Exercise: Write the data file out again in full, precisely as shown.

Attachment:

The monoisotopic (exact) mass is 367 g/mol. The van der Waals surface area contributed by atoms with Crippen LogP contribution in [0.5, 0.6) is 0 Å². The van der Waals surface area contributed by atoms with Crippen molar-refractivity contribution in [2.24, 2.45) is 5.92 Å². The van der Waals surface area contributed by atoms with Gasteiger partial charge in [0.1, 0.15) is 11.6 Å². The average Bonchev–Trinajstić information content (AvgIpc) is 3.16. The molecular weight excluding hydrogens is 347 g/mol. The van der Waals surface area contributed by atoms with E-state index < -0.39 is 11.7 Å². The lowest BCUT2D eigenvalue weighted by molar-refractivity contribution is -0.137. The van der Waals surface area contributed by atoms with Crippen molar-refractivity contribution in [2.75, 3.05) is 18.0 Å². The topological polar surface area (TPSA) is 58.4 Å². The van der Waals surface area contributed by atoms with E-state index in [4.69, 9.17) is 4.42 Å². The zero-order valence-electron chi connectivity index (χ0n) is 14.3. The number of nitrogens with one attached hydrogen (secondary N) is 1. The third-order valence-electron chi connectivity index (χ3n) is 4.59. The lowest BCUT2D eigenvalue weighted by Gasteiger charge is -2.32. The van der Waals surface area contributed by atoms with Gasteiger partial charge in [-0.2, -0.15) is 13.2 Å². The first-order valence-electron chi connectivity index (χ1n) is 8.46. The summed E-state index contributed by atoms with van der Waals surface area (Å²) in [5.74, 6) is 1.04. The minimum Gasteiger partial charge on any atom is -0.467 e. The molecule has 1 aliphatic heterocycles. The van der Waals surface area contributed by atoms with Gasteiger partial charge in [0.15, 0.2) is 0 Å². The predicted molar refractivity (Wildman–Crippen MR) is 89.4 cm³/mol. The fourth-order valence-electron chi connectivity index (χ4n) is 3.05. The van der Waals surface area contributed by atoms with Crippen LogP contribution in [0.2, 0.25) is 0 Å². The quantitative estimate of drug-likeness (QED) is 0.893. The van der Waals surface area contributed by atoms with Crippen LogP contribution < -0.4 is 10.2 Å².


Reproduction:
The monoisotopic (exact) mass is 367 g/mol. The van der Waals surface area contributed by atoms with Crippen LogP contribution in [0.5, 0.6) is 0 Å². The van der Waals surface area contributed by atoms with Crippen molar-refractivity contribution in [2.24, 2.45) is 5.92 Å². The van der Waals surface area contributed by atoms with Gasteiger partial charge in [0.1, 0.15) is 11.6 Å². The average Bonchev–Trinajstić information content (AvgIpc) is 3.16. The molecular weight excluding hydrogens is 347 g/mol. The van der Waals surface area contributed by atoms with E-state index < -0.39 is 11.7 Å². The lowest BCUT2D eigenvalue weighted by molar-refractivity contribution is -0.137. The van der Waals surface area contributed by atoms with Crippen molar-refractivity contribution in [2.75, 3.05) is 18.0 Å². The topological polar surface area (TPSA) is 58.4 Å². The van der Waals surface area contributed by atoms with E-state index in [4.69, 9.17) is 4.42 Å². The zero-order valence-electron chi connectivity index (χ0n) is 14.3. The number of nitrogens with one attached hydrogen (secondary N) is 1. The third-order valence-electron chi connectivity index (χ3n) is 4.59. The lowest BCUT2D eigenvalue weighted by Gasteiger charge is -2.32. The van der Waals surface area contributed by atoms with Gasteiger partial charge in [-0.2, -0.15) is 13.2 Å². The first-order valence-electron chi connectivity index (χ1n) is 8.46. The summed E-state index contributed by atoms with van der Waals surface area (Å²) in [5.74, 6) is 1.04. The minimum Gasteiger partial charge on any atom is -0.467 e. The molecule has 1 aliphatic heterocycles. The van der Waals surface area contributed by atoms with Gasteiger partial charge in [0.15, 0.2) is 0 Å². The predicted molar refractivity (Wildman–Crippen MR) is 89.4 cm³/mol. The fourth-order valence-electron chi connectivity index (χ4n) is 3.05. The van der Waals surface area contributed by atoms with Crippen LogP contribution in [0.2, 0.25) is 0 Å². The quantitative estimate of drug-likeness (QED) is 0.893. The van der Waals surface area contributed by atoms with Crippen LogP contribution < -0.4 is 10.2 Å².